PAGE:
GP salaries blamed for NHS 'value for money' decline

A GP leader has slammed as 'complete nonsense' claims by a right-wing thinktank that GP salaries have undermined NHS value for money.

Funding: think tank challenged GP salaries
Funding: think tank challenged GP salaries

A briefing by the Thatcherite Centre for Policy Studies (CPS) said an 'extraordinary increase' in GP salaries was partly to blame for declining value for money from the health service under the last government.

GPC deputy chairman, De Richard Vautrey, called the claims 'complete nonsense'.

He said: 'The reality now is that GP pay is falling and GPs are working harder than ever before delivering incredible value for money.'

'The proportion of spending in general practice compared with the rest of the NHS has gone down,' he added.

Responding to the latest official figures on public sector productivity, CPS director Tim Knox, criticised the measure used by the Office for National Statistics (ONS) - which showed a rise in health sector productivity of 6.2% between 1997 and 2010.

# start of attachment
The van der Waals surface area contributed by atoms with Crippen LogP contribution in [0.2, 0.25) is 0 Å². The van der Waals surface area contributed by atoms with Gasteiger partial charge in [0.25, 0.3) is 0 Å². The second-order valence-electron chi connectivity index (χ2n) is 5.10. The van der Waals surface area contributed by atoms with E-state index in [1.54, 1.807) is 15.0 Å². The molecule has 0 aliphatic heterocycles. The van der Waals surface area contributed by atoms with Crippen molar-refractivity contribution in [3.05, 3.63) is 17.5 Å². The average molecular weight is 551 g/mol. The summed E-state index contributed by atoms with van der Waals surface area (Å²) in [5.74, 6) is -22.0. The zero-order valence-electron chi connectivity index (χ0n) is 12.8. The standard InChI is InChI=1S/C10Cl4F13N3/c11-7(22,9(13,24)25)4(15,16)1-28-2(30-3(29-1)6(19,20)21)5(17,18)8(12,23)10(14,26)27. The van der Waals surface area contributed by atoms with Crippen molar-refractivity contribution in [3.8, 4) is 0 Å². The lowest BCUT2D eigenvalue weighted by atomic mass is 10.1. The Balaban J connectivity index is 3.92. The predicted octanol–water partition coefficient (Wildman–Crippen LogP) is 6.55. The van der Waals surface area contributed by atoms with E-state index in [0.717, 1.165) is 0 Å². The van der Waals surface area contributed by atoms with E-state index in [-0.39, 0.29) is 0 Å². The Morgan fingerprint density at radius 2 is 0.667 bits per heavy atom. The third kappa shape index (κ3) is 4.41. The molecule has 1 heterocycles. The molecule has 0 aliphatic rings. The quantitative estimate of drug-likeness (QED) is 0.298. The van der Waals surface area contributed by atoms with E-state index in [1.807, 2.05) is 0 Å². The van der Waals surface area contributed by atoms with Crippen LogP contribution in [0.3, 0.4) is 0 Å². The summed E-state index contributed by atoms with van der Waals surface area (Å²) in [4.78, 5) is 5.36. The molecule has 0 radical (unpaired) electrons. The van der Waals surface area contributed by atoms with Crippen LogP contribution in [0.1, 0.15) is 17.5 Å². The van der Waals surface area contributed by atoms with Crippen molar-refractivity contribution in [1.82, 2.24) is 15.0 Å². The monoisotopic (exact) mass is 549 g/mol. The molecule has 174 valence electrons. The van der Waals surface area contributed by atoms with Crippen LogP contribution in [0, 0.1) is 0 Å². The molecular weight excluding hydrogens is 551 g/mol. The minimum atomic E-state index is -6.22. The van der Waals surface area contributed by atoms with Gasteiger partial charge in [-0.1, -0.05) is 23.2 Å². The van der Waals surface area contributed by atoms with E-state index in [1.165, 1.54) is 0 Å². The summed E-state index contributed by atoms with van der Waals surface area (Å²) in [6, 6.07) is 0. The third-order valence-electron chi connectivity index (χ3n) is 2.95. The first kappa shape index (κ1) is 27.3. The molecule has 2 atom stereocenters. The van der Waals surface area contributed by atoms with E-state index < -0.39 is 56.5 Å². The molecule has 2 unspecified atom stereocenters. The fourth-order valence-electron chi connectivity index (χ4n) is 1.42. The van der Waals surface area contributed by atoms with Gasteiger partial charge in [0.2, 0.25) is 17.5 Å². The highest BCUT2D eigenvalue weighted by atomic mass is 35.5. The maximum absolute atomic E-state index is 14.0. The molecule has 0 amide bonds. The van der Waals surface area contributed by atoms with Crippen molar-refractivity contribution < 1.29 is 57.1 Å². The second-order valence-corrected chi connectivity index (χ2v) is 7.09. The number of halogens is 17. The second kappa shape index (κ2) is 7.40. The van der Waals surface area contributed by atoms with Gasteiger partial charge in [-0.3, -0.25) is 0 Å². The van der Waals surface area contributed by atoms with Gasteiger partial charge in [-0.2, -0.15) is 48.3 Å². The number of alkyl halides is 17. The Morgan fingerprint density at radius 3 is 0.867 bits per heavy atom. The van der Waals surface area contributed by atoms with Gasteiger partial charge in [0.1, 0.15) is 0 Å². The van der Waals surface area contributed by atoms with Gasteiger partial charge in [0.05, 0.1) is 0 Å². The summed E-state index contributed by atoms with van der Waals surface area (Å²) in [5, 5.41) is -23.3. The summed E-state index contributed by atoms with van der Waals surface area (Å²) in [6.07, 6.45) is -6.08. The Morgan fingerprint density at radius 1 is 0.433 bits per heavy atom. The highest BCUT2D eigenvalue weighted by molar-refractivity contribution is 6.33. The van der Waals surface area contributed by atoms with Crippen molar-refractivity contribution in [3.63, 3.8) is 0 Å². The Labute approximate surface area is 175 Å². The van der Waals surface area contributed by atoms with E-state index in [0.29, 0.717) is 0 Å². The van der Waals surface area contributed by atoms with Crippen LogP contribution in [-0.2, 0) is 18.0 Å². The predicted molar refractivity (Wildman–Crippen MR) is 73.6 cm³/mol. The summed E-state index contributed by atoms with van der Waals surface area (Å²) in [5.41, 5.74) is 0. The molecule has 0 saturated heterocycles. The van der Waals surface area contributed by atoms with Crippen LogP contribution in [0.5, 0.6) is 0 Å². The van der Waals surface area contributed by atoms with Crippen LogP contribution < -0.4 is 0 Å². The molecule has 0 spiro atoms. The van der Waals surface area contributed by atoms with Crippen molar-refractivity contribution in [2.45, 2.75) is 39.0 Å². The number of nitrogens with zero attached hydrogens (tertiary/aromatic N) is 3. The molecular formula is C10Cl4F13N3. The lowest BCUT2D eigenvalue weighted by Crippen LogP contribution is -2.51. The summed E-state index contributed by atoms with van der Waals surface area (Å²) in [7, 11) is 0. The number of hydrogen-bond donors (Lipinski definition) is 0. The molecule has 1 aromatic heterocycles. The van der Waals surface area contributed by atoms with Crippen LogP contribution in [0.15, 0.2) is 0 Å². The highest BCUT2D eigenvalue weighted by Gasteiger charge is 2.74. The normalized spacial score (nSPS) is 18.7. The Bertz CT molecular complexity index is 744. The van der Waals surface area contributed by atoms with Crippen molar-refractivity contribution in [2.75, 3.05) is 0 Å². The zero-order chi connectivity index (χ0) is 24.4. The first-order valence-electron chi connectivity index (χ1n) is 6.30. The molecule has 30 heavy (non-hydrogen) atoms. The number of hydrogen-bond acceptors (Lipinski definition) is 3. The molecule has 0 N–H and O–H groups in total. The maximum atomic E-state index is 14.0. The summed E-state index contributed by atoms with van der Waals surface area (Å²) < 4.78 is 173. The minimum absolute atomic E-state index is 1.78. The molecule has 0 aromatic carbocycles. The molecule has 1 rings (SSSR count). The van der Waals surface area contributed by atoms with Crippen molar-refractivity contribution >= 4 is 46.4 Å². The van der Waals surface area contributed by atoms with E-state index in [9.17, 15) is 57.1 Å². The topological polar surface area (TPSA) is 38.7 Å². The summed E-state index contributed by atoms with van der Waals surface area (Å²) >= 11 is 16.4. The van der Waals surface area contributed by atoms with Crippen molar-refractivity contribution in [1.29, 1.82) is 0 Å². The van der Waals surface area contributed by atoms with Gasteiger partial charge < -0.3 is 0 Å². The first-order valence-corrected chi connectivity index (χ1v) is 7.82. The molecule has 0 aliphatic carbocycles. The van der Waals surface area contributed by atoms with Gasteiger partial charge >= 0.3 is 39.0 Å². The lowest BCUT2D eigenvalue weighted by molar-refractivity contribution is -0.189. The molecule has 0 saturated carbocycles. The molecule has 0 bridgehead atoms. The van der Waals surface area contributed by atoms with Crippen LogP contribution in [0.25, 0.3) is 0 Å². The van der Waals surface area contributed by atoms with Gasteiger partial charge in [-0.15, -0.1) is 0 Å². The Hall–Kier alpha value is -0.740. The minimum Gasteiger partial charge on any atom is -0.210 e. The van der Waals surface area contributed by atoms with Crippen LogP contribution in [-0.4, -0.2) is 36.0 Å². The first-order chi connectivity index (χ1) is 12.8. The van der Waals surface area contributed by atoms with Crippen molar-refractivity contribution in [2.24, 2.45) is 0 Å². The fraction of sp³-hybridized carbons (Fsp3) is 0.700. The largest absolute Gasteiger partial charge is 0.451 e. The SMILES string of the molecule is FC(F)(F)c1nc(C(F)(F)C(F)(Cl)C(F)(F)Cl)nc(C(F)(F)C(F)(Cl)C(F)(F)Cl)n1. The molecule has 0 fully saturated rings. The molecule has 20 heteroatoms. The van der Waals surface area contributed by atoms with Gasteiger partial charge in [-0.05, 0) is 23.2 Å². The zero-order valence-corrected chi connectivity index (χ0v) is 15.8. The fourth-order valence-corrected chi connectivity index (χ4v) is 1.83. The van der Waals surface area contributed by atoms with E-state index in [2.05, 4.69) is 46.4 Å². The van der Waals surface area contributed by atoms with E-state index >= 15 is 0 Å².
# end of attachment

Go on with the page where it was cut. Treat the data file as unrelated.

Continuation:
He said ONS figures failed to recognise the ‘huge increases’ in real spending, including on doctors’ salaries, over the period, and a 205% increase in prescriptions.

Mr Knox said that in reality, health expenditure rose 107% over the period, leading to a 10% decline in  ‘value for money’ over the lifetime of the last government.

As well as GP salary rises, he blamed market pressures forcing up salaries in jobs where there has been no productivity rise because of the labour-intensive nature of the work.

He said: ‘Public services tend to find it more difficult to find ways in which to improve productivity than, say, manufacturing, where mechanisation can have large effects. Wages in areas which experience strong productivity growth tend to increase significantly over time. But labour intensive service industries such as healthcare and education then have to compete for labour in the same labour markets – meaning that costs tend to increase significantly even as productivity remains stagnant, thereby increasing the cost of the given healthcare output.’

Mr Knox said in order to avoid an ‘ever increasing tax burden’ the health service must increase productivity through ‘enhanced competition’, constant attempts to eliminate unnecessary bureaucracy, and freedom for doctors to innovate in the use of new technology.

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